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Showing content with the highest reputation on 11/01/2020 in all areas

  1. In twenty years I have never seen a hawk in my neighbourhood (urban with small lots) but came home today to find this on my deck. About eight feet away - managed to open the patio door but still shooting through a screen so not the best.
    8 points
  2. These are both slightly cropped but other than that they are strait from the camera.
    2 points
  3. Well, I tried....It's super dark, cloudy, and windy. Not the best photography weather. Female Eastern Bluebird from today.
    2 points
  4. That's why I suspected hybrids. According to my sibley field guide, this is just a plumage variation.
    2 points
  5. Yep, people have bred them to be bigger.
    2 points
  6. 2 points
  7. Wired to see a one and a half legged turkey! From google: "The average lifespan of a wild turkey is 3-5 years, and the oldest known wild turkey lived to be at least 13 years old."
    2 points
  8. Here are some from today: I'm trying to get together some more photos for my annual bird calendar. Are any of these interesting enough to put in a calendar?
    2 points
  9. I have absolutely no idea how this turkey has survived this long. We seem to have a year round resident flock of turkeys, that roam the nearby woods and fields, and roost in the winter behind my house. This is at least the fourth year in a row that I have seen this turkey, identified by the fact that he is a tom with his bad leg on the right side. He has one bad leg, so he balls up his foot and walks/hobbles around really using only one leg. This year, it seems that he has had offspring, as he has been traveling with some young ones and a few females. We get to watch the males display in our neighbors driveway every year, and this guy has always been in the background. He is a survivor though, as we had a den of foxes in the neighborhood this year, (with adorable kits), as well as a bear, and undoubtedly coyotes. I do realize that it is possible that there may have been several turkeys with the same bad leg every year, but I like to think that it is the same one. And some of his curious youngsters...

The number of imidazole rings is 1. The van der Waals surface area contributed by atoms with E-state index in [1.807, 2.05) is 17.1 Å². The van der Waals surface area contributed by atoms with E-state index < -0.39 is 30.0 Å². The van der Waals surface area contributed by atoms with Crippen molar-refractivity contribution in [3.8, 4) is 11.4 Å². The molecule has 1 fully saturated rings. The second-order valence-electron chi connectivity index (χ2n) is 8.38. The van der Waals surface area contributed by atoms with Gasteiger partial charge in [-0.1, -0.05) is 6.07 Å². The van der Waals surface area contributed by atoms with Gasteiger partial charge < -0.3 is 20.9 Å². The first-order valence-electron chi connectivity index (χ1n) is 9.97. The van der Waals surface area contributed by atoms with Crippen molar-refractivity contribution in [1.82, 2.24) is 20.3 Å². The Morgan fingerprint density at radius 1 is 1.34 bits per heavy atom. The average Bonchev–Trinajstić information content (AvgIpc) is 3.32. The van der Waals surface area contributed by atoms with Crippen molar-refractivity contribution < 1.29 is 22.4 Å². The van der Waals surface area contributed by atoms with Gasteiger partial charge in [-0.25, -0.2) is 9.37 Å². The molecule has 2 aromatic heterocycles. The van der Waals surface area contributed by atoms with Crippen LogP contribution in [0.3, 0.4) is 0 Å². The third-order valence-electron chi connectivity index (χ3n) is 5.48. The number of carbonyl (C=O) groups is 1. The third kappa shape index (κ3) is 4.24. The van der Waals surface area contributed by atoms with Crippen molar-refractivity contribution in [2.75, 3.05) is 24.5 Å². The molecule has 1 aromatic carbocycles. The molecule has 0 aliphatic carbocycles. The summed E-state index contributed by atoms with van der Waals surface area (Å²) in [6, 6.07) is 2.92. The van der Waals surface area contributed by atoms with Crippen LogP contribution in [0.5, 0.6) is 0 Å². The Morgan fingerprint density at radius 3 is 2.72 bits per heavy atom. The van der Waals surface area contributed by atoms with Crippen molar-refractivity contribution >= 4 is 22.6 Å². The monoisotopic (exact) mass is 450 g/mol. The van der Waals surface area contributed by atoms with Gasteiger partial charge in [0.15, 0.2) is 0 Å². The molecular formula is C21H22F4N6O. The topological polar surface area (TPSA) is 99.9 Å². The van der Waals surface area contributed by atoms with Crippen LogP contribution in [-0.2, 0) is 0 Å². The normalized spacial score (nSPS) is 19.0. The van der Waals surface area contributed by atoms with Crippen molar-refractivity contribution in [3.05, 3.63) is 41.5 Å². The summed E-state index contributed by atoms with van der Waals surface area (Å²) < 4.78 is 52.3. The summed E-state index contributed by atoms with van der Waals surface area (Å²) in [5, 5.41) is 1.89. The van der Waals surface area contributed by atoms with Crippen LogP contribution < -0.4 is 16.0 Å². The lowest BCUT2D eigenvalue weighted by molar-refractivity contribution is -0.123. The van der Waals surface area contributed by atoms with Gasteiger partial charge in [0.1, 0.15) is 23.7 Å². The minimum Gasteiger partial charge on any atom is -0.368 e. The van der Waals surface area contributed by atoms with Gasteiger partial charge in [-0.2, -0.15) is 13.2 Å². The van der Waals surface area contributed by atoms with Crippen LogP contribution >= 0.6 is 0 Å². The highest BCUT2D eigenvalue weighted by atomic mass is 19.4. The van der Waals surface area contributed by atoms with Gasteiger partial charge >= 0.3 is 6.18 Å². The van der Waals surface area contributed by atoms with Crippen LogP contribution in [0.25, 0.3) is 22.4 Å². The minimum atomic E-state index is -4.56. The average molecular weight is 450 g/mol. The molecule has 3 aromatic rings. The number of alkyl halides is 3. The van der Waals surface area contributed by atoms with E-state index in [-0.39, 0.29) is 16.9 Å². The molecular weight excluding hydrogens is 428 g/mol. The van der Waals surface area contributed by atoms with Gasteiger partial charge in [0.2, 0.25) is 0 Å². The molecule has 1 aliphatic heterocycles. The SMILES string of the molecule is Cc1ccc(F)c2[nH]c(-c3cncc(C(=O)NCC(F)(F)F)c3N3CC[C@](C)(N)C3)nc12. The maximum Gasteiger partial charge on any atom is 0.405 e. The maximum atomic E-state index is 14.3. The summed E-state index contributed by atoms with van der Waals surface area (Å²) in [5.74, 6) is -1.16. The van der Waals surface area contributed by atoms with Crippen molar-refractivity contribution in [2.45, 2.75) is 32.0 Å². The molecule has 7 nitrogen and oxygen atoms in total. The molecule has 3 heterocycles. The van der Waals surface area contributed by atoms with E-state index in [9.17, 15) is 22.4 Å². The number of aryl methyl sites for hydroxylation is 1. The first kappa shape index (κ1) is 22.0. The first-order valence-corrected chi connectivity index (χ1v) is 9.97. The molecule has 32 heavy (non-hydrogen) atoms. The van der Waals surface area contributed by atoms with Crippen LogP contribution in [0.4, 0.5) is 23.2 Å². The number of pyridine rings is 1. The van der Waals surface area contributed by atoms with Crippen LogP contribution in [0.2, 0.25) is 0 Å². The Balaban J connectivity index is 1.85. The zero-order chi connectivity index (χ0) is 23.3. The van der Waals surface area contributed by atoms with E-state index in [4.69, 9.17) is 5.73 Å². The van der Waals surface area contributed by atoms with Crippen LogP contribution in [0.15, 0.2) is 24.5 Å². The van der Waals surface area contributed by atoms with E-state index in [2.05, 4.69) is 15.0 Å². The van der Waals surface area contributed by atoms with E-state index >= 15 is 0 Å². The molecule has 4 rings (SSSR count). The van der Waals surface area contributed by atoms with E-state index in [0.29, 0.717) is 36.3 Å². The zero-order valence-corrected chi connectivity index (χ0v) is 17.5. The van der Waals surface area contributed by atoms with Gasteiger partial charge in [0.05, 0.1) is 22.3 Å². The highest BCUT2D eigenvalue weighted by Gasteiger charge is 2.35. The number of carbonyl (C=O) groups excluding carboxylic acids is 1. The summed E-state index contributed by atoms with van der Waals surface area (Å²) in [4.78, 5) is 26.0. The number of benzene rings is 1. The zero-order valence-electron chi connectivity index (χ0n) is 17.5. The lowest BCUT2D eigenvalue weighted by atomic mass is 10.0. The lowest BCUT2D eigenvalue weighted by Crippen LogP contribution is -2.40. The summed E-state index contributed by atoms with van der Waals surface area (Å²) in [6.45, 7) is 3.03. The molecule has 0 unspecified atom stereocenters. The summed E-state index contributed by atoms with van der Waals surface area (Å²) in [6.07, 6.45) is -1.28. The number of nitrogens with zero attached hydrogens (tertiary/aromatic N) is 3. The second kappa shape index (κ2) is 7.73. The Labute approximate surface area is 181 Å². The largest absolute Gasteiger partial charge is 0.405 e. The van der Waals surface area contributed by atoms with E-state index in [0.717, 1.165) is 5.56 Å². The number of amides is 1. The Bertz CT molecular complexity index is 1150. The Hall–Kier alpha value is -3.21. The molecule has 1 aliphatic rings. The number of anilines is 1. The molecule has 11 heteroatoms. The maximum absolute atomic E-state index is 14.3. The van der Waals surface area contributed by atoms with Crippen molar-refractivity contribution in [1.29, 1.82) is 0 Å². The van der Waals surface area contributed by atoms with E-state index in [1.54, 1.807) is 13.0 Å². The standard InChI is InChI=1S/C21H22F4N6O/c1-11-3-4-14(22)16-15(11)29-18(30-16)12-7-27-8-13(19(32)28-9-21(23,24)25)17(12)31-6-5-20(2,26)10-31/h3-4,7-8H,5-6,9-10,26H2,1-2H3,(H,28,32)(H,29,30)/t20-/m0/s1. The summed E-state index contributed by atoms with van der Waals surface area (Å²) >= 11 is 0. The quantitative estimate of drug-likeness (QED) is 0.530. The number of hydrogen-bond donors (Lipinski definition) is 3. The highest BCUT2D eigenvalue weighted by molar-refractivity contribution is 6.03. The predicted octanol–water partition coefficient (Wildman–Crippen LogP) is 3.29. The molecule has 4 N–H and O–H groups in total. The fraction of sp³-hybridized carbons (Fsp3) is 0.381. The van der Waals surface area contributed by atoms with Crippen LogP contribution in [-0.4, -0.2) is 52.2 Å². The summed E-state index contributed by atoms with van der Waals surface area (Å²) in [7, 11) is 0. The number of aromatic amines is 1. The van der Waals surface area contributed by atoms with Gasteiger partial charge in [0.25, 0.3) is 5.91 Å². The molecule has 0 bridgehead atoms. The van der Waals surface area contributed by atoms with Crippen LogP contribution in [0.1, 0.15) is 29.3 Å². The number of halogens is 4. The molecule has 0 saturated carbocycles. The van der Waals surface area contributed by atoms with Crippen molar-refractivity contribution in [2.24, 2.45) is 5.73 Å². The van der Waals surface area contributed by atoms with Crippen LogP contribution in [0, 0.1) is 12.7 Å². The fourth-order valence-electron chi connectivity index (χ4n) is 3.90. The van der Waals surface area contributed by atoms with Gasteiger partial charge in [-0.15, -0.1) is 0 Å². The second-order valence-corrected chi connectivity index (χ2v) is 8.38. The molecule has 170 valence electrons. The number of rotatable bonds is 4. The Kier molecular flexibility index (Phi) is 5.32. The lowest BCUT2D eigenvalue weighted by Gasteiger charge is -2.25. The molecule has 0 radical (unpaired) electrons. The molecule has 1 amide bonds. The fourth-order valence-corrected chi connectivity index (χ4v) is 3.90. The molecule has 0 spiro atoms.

1 point
  10. 1 point
  11. Seen last week in NW Missouri. Is this a Wilson's Snipe?
    1 point
  12. For those that aren't aware of it, House Finches can also come in yellow or orange.
    1 point
  13. These look good for cackling
    1 point
  14. There is a Mark Forum As Read button at the top right. It's beside the Sort By menu under the big blue Start New Topic button....at least on PC...
    1 point
  15. It looks like the new forum doesn't allow BBCode anymore. ☹️ Here is one way you can embed a photo from Flickr: 1. Get the BBCode from Flickr and copy it into the comment box. This is the BBCode for my Swainson's Thrush photo: [url=https://flic.kr/p/2jFBviF][img]https://live.staticflickr.com/65535/50331385213_67a00a30d2_k.jpg[/img][/url][url=https://flic.kr/p/2jFBviF]Swainson's Thrush[/url] by [url=https://www.flickr.com/photos/birdnuts/]The Bird Nuts[/url], on Flickr 2. Copy the portion in between the img tags (in bold letters above). 3. Click the Other Media button at the bottom right of the comment box, select Insert Image From URL, then paste the URL in there. From there you can double click on the photo to resize it and add a link, etc. Like so:
    1 point
  16. Except for the rightmost bird which we can only see the rear of in the first photo, all of these are Dunlin
    1 point
  17. Thanks for the replies. This bird was just hanging out in the middle of all the beach crowds. I just googled, and found this site to report it. https://www.fws.gov/northeast/pipingplover/report_bands.html So I will do that next.
    1 point